Recapitalization of Banks
In a recent working paper released by RBI, the balance between the benefits to banks from the recapitalization of banks by the government and reduction in government expenditure in the social sector has been emphasized.
- In this working paper of RBI, in view of the “Black Swan Event”, a cautious approach to recapitalization of banks has been emphasized.
- Bank recapitalization refers to infusion of more capital into Public Sector Banks (PSBs), so that they are able to meet the capital crunch as well as comply with Basel norms. The Reserve Bank of India (RBI) has set capital adequacy norms for banks based on Basel norms. This step is mainly taken to ful-fill these guidelines of RBI.
- Under this process, the government infuses capital into banks by buying new shares of PSBS or issuing bonds. The Government of India is also the largest shareholder in PSBs.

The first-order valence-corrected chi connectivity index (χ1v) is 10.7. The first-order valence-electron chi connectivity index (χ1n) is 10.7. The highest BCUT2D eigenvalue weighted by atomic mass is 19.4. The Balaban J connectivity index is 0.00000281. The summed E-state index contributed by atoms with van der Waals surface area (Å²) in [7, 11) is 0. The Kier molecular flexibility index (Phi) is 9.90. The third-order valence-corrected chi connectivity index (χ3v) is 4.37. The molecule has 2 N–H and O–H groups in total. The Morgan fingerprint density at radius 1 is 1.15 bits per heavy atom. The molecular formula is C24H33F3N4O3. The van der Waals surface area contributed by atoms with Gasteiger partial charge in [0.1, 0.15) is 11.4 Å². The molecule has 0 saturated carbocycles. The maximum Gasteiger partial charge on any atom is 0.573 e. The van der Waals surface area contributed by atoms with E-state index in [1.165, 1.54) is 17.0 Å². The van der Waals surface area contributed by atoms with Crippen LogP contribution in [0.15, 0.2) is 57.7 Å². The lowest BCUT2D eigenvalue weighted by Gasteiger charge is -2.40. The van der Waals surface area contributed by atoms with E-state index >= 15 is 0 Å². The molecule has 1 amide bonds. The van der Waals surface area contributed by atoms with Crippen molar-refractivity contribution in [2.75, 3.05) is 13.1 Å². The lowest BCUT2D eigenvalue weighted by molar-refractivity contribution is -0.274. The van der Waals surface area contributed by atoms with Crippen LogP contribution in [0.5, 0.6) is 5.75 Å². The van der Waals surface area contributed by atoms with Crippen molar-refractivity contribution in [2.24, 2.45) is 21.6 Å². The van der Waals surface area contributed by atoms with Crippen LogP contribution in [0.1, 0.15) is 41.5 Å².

- Most of the public sector banks often struggle to deal with the problem of NPAS (Non-Performing Assets). In such a situation, the government keeps on announcing recapitalization from time to time to keep the banks from sinking.
- Earlier, in October 2017 and 2019, bank recapitalization programs were announced.
Key findings of this working paper of RBI:
- Offering better and discounted lifetime benefits to companies or firms through these recapitalization packages can have their advantages. But, due to this, poor families may have to suffer the loss of government spending in social sectors.
- Therefore, in the working paper, the need to balance this pros and cons in public policy making has been emphasized.
Source – The Hindu